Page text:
Love is a verb
Love does what needs to be done even when your mind and body recoil.
Clutching my soggy tissues in a death grip, I couldn’t stop bawling. I was perched on the edge of a soft chair in the dimmed sanctuary of Dr. G’s office. My therapist was helping me deal with an especially dark time. I didn’t know how I could withstand the strain.
This happened 10 years ago. Jack had been suffering through about 6 months of violently harming himself. He barely slept. Each day he would rhythmically slam his head on the ground, screaming like a wounded animal. An inky crown of bruises circled his forehead. His fingers bloodied from the incessant digging of his fingernails at his skin.
Mike and I tried to calm him, but we felt powerless. We held him down for the worst of his self-inflicted violence, attempted to bandage his shredded fingers, and even squirted liquid Motrin into his bawling mouth–a feeble attempt at pain management. We raced over to turn on some soothing Coldplay music, his favorite. And then we’d hunker down and endure the storm. Sometimes lasting an hour or more, sometimes only 20 minutes. Unpredictable. The worst of his self injurious period eventually winding down, like a music box song slowly petering out.
Whether the pain was physical, emotional or both, I couldn’t tell. Nor could our pediatrician, the child psychiatrists, or the many other specialists I consulted. I just knew he suffered and we couldn’t help him.
Our solutions felt inadequate–a new helmet with visor to protect his head during the outbursts and drugs of questionable efficacy to address his self-harm and sleep. The drugs barely helped. The behaviors remained as he still harmed himself. But now they took on a nightmarish slow motion quality, Jack groggy from the pills. We had my daughter sleep at my parents’ most nights to spare her, while Mike and I tried to deal with the fallout. We attempted to take care of ourselves, each other and him. I sleep walked through my days, a shell of a human being.
At this particular therapy session, a few months into our new normal, I blurted out my guilty secret,
Sometimes I don’t feel the motherly love I’m supposed to feel for my son. Often I feel so much resentment and grief and wonder what my life might have been like if he hadn’t been born.
My therapist looked at me with infinite compassion and simply said,
Love is a verb. We think of it more as a noun, a feeling, but when it comes down to it, true love is helping Jack, over and over again. Even when you don’t feel it. Especially when you don’t feel it. Keeping him fed, safe and warm–every one of these actions shows your love, even during the dark times.
With that, our session ended.
We all have been conditioned to expect certain emotions proving the amount of love we have for our children. Many t.v. shows, movies and books frequently show a specific idealized version of parental love. The earth shattering, overpowering, big love found when a parent holds their baby for the first time. There is a purity in this initial parental love, a holiness uncontaminated by lesser, baser emotions. In this moment, you receive a sacrament.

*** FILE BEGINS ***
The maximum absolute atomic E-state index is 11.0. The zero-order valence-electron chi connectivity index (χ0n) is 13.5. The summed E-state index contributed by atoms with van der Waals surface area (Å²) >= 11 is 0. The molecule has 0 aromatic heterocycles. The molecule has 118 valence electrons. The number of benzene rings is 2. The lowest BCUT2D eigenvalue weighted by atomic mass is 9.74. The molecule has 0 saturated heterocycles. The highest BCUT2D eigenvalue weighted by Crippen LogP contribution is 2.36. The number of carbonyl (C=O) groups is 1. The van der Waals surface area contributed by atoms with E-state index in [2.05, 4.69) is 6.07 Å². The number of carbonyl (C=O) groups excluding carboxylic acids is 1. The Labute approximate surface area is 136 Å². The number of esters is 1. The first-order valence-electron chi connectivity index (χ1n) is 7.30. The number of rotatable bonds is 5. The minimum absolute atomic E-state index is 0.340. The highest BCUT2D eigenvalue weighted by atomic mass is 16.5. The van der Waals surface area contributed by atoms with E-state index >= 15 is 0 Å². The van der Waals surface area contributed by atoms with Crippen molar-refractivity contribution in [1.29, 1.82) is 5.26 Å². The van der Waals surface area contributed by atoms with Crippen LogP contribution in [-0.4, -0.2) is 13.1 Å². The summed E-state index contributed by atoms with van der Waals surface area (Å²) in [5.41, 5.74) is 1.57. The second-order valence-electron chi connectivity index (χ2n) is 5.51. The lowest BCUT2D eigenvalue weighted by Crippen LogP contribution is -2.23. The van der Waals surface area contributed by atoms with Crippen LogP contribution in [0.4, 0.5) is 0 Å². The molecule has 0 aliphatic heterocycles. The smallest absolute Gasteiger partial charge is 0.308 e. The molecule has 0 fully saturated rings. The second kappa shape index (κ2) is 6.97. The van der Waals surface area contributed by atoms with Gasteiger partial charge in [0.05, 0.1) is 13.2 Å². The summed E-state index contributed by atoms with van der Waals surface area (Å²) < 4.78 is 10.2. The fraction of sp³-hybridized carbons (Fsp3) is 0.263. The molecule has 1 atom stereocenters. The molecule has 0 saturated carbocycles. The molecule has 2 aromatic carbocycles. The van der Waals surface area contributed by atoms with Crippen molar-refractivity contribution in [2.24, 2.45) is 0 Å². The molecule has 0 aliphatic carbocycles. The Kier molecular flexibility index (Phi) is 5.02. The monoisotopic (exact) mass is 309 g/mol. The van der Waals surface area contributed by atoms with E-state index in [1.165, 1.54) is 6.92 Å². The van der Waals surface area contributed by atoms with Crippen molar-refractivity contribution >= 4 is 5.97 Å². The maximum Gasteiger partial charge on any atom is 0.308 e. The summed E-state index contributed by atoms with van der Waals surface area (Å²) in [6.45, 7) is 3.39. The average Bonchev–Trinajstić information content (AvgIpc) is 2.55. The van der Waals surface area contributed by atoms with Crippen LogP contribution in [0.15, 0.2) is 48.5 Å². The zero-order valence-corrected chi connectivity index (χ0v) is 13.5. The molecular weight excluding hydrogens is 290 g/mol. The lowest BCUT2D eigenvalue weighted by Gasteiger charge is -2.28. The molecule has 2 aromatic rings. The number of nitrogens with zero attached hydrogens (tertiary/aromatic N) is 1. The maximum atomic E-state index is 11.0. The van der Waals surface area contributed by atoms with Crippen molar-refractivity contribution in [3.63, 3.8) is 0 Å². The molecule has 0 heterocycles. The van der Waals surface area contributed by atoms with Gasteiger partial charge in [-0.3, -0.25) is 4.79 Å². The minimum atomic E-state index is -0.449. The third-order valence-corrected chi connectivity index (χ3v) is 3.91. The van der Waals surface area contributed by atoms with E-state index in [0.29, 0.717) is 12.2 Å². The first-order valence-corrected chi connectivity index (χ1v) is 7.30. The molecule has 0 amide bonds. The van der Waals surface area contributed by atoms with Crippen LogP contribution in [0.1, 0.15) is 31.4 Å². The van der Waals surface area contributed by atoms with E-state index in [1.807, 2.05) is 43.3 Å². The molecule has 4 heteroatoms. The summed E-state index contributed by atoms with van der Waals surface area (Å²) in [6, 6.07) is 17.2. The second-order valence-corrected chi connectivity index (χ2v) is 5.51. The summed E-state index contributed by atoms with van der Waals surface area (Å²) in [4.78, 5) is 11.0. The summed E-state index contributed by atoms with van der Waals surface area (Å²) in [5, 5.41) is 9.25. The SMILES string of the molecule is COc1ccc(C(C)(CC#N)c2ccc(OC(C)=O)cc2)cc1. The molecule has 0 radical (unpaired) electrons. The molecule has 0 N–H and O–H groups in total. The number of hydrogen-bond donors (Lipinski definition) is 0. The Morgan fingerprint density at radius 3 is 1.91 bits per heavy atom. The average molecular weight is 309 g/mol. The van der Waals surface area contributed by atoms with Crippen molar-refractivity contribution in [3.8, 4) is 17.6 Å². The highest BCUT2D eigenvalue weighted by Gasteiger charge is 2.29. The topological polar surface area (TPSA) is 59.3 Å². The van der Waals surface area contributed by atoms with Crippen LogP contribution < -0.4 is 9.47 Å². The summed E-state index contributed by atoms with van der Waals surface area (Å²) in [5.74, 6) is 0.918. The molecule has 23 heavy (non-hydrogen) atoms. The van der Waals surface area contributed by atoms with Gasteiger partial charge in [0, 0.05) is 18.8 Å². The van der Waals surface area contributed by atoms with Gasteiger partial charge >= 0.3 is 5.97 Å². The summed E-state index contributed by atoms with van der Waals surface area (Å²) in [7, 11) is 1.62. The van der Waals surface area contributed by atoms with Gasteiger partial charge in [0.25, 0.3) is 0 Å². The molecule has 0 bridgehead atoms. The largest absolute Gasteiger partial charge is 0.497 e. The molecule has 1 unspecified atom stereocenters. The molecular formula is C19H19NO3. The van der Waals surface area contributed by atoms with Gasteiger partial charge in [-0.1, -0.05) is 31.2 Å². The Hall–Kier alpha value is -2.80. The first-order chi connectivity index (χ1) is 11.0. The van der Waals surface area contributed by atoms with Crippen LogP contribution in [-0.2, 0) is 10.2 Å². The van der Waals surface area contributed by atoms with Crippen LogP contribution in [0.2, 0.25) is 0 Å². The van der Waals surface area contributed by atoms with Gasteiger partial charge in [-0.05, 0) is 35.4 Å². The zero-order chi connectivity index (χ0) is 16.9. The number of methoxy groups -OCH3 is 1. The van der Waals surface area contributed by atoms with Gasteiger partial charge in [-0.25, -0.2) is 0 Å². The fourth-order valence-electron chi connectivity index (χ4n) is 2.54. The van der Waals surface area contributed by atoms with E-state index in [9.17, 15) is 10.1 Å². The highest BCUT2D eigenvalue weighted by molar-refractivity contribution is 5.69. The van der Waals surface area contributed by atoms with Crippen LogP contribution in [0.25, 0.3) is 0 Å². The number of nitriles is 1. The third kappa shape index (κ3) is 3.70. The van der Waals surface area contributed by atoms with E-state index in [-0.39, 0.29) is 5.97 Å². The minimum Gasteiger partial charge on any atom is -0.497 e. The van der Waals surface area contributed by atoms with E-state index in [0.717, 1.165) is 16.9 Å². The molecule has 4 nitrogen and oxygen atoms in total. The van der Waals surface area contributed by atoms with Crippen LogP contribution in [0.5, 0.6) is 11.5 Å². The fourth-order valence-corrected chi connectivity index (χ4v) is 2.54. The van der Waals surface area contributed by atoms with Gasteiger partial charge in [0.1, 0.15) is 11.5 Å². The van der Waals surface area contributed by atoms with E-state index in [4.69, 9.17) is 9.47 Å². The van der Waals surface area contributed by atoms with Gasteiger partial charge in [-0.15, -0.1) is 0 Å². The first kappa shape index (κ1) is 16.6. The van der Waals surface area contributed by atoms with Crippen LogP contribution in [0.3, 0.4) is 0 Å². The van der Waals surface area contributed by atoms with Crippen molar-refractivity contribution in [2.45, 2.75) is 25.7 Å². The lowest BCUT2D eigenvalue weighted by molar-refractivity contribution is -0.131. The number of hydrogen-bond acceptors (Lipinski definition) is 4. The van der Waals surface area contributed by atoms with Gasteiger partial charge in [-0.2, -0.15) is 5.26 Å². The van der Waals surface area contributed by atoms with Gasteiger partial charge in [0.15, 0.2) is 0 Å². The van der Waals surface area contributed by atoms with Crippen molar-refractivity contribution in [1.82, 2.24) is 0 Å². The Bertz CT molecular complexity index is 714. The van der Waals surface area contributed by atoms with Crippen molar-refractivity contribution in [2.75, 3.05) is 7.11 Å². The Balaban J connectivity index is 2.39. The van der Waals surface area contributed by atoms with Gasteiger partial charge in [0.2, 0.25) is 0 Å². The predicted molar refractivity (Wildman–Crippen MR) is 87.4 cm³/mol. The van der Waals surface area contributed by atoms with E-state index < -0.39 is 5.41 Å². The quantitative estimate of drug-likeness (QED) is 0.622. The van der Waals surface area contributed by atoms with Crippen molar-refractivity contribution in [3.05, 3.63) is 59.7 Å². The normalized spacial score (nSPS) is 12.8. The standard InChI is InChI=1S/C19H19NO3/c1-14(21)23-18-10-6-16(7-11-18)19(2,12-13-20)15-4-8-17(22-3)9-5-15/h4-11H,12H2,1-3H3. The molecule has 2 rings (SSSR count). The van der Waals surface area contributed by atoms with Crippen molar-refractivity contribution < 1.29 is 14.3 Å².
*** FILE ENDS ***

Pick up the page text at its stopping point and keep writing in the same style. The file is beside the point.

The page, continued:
But loving Jack seems more complicated to me. I experience this tender emotion from time to time, yes, but there is more. The twin threads of duty and obligation are woven throughout my feeling of love. 16 years of care-giving darkly embroidered upon my soul.
Loving someone in this way is a gritty, unsettling feeling. The initial joyous wonder grows muddied over time by the enormity of my task. Internally I may feel despair, boredom or even, yes, a mother’s love, while I carefully clip my teenager’s fingernails and toenails, brush his teeth, shave his face, do my best to make him comfortable.
There are so many times when I’m totally verbing the love, the feel-good noun hidden behind a fortress of crankiness and fatigue. Exhaustion straining the bonds of my affection. But though I may not be feeling the love in that moment, thanks to Dr. G’s wise words, I know it is there.
At times Jack has to be feeling the same verb love for me. After all, I don’t corner the market on sacrifice. He takes care of me too by demonstrating his love and appreciation through affection and happy sounds. He gives me reassurance that I am enough of a mother for him with hugs and kisses. Sometimes as he sighs and rolls his eyes after my umpteenth request for a kiss, he reminds me I’m not the only one carrying a responsibility.
Thankfully Jack’s outbursts diminished with time, never again approaching the duration and intensity of 10 years ago. But I learned from this time how love functions as a verb and not just a noun. During a tough time, this phrase becomes my mantra. It provides me with some comfort and energy to do what needs to be done. I hope it can for you too.
The verb provides structure for my moral obligation. It helps define my purpose. And yet the noun still remains, if only a memory in the anxious moment. It gives a gentle glow, which comforts me during times of trial. It reminds me that every step of trudging through darkness means we’re closer to the light.
I’m the mom of 2 great teens, Jack (16) and Megan (14), as well as of a very spoiled plott hound named Bubba Sue. I grew up in New Jersey, but have lived in the Cincinnati, OH area for the past 13 years. My husband Mike and I have been married for long enough not to look like our wedding pictures, but even after all these years, he still makes me laugh. After 15 years of questions and no answers, Jack got a diagnosis of Smith-Kingsmore Syndrome. I wanted to write this blog to help special needs families know they are not alone.